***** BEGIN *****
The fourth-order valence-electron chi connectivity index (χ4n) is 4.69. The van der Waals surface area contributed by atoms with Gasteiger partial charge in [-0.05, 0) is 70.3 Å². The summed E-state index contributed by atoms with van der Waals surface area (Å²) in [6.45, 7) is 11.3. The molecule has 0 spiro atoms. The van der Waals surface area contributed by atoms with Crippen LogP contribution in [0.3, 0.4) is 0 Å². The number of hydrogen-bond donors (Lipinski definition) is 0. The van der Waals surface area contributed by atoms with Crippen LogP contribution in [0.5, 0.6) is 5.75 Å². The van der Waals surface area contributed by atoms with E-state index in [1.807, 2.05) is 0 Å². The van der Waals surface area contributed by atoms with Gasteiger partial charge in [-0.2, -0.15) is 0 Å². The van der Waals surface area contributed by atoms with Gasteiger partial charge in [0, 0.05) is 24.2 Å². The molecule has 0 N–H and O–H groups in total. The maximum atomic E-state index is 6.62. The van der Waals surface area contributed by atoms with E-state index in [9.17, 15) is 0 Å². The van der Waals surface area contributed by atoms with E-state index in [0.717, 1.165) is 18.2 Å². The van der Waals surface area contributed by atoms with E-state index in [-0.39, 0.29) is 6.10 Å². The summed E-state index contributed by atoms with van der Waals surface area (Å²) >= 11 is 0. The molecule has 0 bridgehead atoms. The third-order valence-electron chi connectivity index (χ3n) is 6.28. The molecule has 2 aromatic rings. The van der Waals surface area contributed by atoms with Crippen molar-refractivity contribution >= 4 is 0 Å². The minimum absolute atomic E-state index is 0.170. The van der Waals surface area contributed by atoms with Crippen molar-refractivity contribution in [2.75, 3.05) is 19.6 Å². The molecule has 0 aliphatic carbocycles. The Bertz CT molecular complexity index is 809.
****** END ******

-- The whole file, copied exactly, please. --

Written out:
The fourth-order valence-electron chi connectivity index (χ4n) is 4.69. The van der Waals surface area contributed by atoms with Gasteiger partial charge in [-0.05, 0) is 70.3 Å². The summed E-state index contributed by atoms with van der Waals surface area (Å²) in [6.45, 7) is 11.3. The molecule has 0 spiro atoms. The van der Waals surface area contributed by atoms with Crippen LogP contribution in [0.3, 0.4) is 0 Å². The number of hydrogen-bond donors (Lipinski definition) is 0. The van der Waals surface area contributed by atoms with Crippen LogP contribution in [0.5, 0.6) is 5.75 Å². The van der Waals surface area contributed by atoms with E-state index in [1.807, 2.05) is 0 Å². The van der Waals surface area contributed by atoms with Gasteiger partial charge in [-0.2, -0.15) is 0 Å². The van der Waals surface area contributed by atoms with Gasteiger partial charge in [0, 0.05) is 24.2 Å². The molecule has 0 N–H and O–H groups in total. The maximum atomic E-state index is 6.62. The van der Waals surface area contributed by atoms with E-state index in [9.17, 15) is 0 Å². The van der Waals surface area contributed by atoms with E-state index in [0.717, 1.165) is 18.2 Å². The van der Waals surface area contributed by atoms with E-state index in [-0.39, 0.29) is 6.10 Å². The summed E-state index contributed by atoms with van der Waals surface area (Å²) >= 11 is 0. The molecule has 0 bridgehead atoms. The third-order valence-electron chi connectivity index (χ3n) is 6.28. The molecule has 2 aromatic rings. The van der Waals surface area contributed by atoms with Crippen molar-refractivity contribution >= 4 is 0 Å². The minimum absolute atomic E-state index is 0.170. The van der Waals surface area contributed by atoms with Crippen molar-refractivity contribution in [2.75, 3.05) is 19.6 Å². The molecule has 0 aliphatic carbocycles. The Bertz CT molecular complexity index is 809.